In The Magazine

What’s Doing in Palm Beach

Friday, April 1, 2016

The Everglades Club, the Hope Diamond, the Coconuts and Club Colette

Le Bijou du Roi

Brownie McLean is the only person alive who was offered and rejected the Hope Diamond as a wedding present. This “cursed” gem, which was formed more than a billion years ago, was owned by both Louis XVI and Evalyn Walsh McLean, the mining heiress and Brownie’s eccentric mother-in-law, from 1911 to 1947. Harry Winston bought the gem in 1949 and gave it to the Smithsonian Institution in Washington, where it can be seen today. The Hope Diamond is also known as Le Bijou du Roi and is currently insured for $250 million. The 45.52 carat blue diamond, which glows red in the dark, was worn by Marie Antoinette until she was guillotined in 1793, adding to the bad-luck legend. Brownie confided to me, “After my mother-in-law’s death I was offered the Hope Diamond. I went to see it, and while approaching it I felt negative energy and saw red sparks emanating from the diamond. I stopped in my tracks; I never touched it and never accepted it. I have always been psychic and I knew immediately it wasn’t for me. Even now, my skin crawls when I think about it. Harry Winston took ownership of the diamond but told me he didn’t want to keep it ‘because of the curse.’ ” She added with a twinkle in her eye, “I was having lunch with Paul Getty in London—he liked me—when Paul got a call from Richard Nixon, I said, let me talk to him. I told the vice president not to let the Hope Diamond come to Washington because it would bring bad luck to the city, and we all know how that worked out.” This 98-year-old beauty remains the reigning Queen of Palm Beach; she goes out every night and is the longest living member of the exclusive Everglades Club. Brownie’s husband, John “Jock” McLean, was a leading member of the Coconuts, PB’s most prestigious group of men, who give an annual New Year’s Eve party for the crème de la crème. Long live the Queen.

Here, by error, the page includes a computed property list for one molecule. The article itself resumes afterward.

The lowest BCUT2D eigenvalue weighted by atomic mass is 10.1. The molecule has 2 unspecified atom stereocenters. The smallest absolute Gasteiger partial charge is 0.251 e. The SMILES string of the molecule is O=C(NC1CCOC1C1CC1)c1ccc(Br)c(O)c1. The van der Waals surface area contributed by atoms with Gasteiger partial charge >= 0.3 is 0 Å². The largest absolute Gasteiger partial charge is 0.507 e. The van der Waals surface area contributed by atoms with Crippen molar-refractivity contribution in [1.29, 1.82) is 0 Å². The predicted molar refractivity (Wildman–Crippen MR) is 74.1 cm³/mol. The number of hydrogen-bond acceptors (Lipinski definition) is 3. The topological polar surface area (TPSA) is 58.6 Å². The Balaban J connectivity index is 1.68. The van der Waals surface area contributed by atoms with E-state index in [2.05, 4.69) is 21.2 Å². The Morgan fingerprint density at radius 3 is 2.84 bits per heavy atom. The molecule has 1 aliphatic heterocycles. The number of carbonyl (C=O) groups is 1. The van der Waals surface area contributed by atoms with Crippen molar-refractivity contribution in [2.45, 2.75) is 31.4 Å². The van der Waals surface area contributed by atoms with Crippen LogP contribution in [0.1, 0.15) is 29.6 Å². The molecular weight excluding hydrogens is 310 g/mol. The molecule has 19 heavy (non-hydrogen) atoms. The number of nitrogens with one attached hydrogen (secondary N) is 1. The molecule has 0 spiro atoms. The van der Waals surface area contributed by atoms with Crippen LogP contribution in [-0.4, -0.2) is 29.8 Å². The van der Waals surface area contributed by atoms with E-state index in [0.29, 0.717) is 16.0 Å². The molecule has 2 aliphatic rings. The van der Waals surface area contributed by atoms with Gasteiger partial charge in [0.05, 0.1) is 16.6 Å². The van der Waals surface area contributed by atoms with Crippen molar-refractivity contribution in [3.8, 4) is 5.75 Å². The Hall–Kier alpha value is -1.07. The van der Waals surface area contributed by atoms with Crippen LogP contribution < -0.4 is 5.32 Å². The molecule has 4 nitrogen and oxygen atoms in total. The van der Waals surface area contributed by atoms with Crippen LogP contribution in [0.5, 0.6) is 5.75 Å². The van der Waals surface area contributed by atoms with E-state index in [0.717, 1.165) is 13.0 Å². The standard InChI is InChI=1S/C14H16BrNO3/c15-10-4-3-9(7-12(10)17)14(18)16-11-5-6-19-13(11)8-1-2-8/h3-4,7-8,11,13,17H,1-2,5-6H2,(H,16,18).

Club Colette

Andrea Stark gave a Carnival-themed party at Club Colette, in honor of the opening of the Palm Beach Jewelry, Art & Antique Show and its owner, Scott Diament. Guests included the show’s design chair Campion Platt, Pamela O’Connor, and Sharon Sondes; designers Scott Snyder, Lars Bolander, Chris Coleman, and Joseph Pubillones; and the artist Jeff Highlander. There were more than $2 billion in collectibles at the show, including Andy Warhol’s sterling silver flatware from Tiffany and Joan Fontaine’s Art Deco minaudière studded with diamonds and rubies. Fontaine carried the case when she won the Oscar for Best Actress in Alfred Hitchcock’s Suspicion in 1941. Both items were offered by M.S. Rau. Michael Bloomberg, Ralph Laurenand Jon Bon Jovi have all collected flags from Jeff R. Bridgman American Antiques, which is the nation’s largest seller of early Stars and Stripes and political textiles. Barbra Streisand has bought flags for Bill Clinton and Bill Gates from Jeff, who is the leading expert in his field. Bridgman offered a large selection of Americana at the show, including two rare Lincoln campaign flags: one from 1860 with 33 stars, the other from 1864 featuring 35 stars from the election of Abraham Lincoln and Andrew Johnson. It is the only known surviving flag in this style and can be yours in this election year for $125,000.